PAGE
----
Are you a leader who sometimes feels not good enough? Here are three simple steps for overcoming Imposter Syndrome
Kate Winslet once expressed how she often doesn’t feel good enough and does not feel she deserves success: “[I would] wake up in the morning before going off to a shoot, and think, I can’t do this; I’m a fraud.”
It seems incredible that Kate Winslet would have these feelings, often recognised as Imposter Syndrome, especially given her obvious success and talent. However, she is not alone in having these feelings. Almost every leader I’ve coached has experienced imposter syndrome at some time in their career. It is clear to me that imposter syndrome is extremely common, both in men and women.
You may recognise some of these classic symptoms of imposter syndrome:
– Having the inability to internalise your accomplishments
– Feeling that other people have an over inflated view of you
– Attributing any success you have to luck or just being in the right place at the right time
– Being fearful of being ‘found out’
– Feeing like a fraud
– Believing that the very fact that you got the job/do this work means that it can’t be that difficult
– Looking more at what you can’t do, rather than valuing what you can do.
(Watts and Morgan, The Coach’s Casebook, 2015)
Have you ever had these thoughts and feelings? How do they hold you back?
The good news is that imposter syndrome can be overcome. One of my coaching clients who is the CEO of a medium sized charity tried these tactics during the month leading up to a tricky Board meeting and found that they absolutely changed his mind set and increased his confidence.
Here are three simple steps that can work wonders in banishing Imposter Syndrome from your life:
1. Focus on your strengths. How much clarity do you have about your positive attributes, skills and characteristics? By recognising your strengths, you are better able to play to them and utilise them fully. When we are playing to our strengths, we are usually energised, feeling more fulfilled and have greater belief that we are good enough.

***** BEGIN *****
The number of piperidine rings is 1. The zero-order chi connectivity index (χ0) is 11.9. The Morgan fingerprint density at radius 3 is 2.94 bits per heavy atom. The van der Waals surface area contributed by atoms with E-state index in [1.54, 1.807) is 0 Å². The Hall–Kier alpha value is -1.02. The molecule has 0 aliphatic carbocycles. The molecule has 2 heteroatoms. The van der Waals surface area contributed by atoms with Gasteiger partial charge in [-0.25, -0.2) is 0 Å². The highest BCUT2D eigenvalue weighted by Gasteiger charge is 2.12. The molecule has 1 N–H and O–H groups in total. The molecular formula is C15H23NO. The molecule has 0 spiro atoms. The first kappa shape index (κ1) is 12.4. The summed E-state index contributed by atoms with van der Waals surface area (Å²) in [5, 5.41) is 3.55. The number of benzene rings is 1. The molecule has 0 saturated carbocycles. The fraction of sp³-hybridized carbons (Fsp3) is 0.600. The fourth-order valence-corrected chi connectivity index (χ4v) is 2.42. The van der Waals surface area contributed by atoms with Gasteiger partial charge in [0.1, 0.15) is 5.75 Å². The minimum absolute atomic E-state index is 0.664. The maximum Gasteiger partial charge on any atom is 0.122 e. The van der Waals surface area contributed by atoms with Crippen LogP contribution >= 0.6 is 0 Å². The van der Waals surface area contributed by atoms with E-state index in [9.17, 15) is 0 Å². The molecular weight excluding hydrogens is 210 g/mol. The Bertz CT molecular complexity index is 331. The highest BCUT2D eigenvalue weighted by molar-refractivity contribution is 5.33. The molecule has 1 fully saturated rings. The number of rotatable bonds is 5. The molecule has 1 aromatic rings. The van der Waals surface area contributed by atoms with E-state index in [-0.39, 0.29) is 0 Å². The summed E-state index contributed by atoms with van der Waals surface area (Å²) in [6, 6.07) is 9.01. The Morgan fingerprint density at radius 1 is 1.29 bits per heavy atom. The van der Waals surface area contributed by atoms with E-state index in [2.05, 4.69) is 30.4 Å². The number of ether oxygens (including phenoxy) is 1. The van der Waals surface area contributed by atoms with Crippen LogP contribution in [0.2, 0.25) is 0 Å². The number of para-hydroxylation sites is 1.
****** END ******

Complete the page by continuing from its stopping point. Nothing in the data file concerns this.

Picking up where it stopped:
To help you identify your strengths, I encourage you to reflect on a specific day when you were at your absolute best. A time when you were in your element, performing well and feeling buoyed up. Consider the answers to these questions, jot down words, phrases, pictures that come to mind:
– What feelings were you experiencing?
– What did you do to make it such a successful day?
– What characteristics were you using? E.g. were you being kind, being energetic, showing good attention to detailâ€¦.
– If someone independent was observing you, what words would they use to describe you?
Use this example to identify your top 5 strengths. What ‘Big Words’ (e.g. Creative, Honest, Dynamic…) would you use to describe yourself when at your best. Focus on the value you bring.
Keep these strengths close to hand (I save mine on my phone and in the front of my notebook so that I see them regularly!). Gradually, with repeat exposure, you will gain greater clarity and strength of mind as to what it is about you that makes you a great leader.
2. Seek feedback.
Are you someone who brushes off a compliment or focuses more on negative feedback than positive?
I invite you to ask 5 people (or more!), (whose opinions you respect and trust) from different areas of your life the following questions:
– What one word or phrase describes me best?
– What do you think is my greatest achievement?
– What do you value most about me?
– What one thing could I change for my own benefit?
– What do you believe to be my greatest strength?
When faced with compelling and consistent feedback, it is hard to argue with it. On an ongoing basis, I would encourage you to practice accepting compliments and speaking positively about yourself.
I guarantee that you will receive insights that reconfirm that you are good enough, and more than that – you’re simply great!
3. Fake it until you become it!
Tiny tweaks can lead to big changes – body language really can change how you feel and who you become. Social psychologist Amy Cuddy argues that “power posing” – standing in a posture of confidence, even when we don’t feel confident – can boost feelings of confidence, and might have an impact on our chances for success.
I call it my gremlin. That little voice that sits on your shoulder offering unhelpful criticisms and trying to catch you out. If you have experienced this too, spend two minutes in a Power Pose with a big smile on your face. Amy Cuddy’s terrific TED talk discusses the details.
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